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Thirty three-thousand slightly trained troops under the Federal Gen. Irwin McDowell engaged and were defeated by twenty-two thousand Confederate troops under General Beauregard and ten thousand Confederate troops from the Shenandoah Valley led by Gen. Joseph Johnson.

This battle was named First Manassas by the Confederates and First Bull Run by the Federals and happened twenty-five miles south of Washington, D.C.

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the War
the States

First Manassas
21st July 1861

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This was photographed from the intersection of the Manassas-Sudley Road looking in a southern direction up Henry Hill, where the Confederates made their final stand.


These cannons mark the position of the Washington Artillery, which was attached to Thomas J. Jackson's brigade. The farm road , which Jackson utilized, is on the left and the Federal advance came from the right.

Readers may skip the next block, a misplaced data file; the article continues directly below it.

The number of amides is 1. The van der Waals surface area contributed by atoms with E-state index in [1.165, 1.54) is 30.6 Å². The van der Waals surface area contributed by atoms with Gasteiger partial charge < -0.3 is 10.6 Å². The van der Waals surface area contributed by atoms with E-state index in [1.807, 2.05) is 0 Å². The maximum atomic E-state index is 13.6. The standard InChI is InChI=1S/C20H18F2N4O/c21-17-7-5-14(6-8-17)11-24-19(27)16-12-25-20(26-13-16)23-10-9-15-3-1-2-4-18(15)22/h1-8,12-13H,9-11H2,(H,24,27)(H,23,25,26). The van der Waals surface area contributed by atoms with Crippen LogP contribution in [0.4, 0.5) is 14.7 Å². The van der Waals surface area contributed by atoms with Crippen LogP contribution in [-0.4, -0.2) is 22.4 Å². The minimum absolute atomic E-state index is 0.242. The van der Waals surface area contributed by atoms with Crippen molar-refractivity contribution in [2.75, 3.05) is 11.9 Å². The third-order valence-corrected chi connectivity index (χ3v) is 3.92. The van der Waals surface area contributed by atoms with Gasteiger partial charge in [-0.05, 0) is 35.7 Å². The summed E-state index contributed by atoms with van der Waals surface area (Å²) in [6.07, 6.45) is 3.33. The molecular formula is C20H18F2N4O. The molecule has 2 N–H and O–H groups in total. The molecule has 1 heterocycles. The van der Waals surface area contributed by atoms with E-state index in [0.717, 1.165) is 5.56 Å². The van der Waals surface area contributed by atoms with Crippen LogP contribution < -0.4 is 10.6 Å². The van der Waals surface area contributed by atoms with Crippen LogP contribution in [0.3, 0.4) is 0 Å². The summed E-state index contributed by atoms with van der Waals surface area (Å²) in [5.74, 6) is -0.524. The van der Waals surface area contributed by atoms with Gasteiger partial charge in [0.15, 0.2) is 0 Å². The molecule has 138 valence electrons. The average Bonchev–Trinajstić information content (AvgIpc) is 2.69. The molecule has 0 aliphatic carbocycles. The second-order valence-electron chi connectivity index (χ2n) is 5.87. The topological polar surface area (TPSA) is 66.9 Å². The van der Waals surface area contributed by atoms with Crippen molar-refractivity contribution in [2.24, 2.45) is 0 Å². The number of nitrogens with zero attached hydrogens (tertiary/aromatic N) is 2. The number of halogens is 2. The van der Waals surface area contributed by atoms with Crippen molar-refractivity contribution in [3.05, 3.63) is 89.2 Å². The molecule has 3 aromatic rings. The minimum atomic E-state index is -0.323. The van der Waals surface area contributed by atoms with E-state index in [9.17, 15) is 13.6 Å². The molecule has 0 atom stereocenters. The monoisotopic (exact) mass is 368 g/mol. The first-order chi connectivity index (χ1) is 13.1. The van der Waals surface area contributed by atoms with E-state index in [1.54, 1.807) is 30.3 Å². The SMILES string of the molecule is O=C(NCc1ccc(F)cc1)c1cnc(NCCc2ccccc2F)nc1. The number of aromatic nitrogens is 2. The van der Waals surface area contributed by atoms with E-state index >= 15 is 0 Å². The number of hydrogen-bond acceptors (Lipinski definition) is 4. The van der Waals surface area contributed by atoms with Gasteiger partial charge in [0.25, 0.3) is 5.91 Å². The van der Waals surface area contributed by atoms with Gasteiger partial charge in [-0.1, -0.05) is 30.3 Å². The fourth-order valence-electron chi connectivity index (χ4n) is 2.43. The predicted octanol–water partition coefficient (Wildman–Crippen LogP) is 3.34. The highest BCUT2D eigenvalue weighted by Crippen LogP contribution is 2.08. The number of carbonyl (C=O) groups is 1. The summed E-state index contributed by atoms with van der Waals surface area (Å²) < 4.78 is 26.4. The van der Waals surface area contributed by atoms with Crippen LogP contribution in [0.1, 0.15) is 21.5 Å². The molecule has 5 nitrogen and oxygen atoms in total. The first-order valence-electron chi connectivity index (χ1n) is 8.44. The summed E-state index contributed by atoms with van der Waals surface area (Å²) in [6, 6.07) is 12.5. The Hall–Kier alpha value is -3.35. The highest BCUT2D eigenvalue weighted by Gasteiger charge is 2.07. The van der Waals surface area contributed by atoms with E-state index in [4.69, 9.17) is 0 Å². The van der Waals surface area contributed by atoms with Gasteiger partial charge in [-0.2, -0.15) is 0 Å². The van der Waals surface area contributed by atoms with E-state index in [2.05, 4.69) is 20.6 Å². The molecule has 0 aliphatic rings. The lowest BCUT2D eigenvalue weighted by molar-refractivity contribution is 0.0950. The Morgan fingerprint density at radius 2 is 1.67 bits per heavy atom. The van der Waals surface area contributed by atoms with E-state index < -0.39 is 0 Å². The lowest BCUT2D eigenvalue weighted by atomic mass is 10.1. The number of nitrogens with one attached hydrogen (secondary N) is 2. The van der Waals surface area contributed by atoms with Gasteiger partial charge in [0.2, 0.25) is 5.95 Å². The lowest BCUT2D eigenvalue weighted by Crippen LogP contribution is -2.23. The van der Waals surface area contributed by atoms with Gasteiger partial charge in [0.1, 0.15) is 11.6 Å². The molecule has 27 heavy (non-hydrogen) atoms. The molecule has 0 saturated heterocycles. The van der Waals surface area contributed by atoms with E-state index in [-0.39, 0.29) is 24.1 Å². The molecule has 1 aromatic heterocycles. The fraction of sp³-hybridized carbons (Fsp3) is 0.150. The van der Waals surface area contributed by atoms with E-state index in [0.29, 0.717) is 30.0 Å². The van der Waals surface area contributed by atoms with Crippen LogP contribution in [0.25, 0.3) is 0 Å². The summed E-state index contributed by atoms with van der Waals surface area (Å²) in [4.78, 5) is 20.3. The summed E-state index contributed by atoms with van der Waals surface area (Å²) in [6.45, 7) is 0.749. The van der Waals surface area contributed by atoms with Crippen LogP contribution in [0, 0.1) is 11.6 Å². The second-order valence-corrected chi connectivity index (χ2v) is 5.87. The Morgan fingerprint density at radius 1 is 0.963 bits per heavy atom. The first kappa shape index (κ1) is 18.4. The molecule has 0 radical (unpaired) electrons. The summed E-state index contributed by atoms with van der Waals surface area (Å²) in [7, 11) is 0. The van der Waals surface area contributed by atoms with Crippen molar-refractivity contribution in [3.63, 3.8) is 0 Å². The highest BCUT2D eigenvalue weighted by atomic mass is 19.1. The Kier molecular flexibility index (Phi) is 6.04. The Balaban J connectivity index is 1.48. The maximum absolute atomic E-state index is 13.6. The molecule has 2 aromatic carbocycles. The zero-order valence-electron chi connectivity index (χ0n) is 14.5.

Thomas Jackson's brigade stood firm and another Confederate General gave him his sobriquet as he exclaimed "There stands Jackson, like a Stonewall. Rally around the Virginians." His brigade, the only one in the Confederacy to be honored with a nickname, became known as "the Stonewall Brigade". The Confederate forces did rally, the Northern Army was defeated on Henry Hill, and retreated back to the safety of Washington,D.C..

Camp Robinson and Camp Nelson, Kentucky :
first Federal training camps

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Frank Mazuca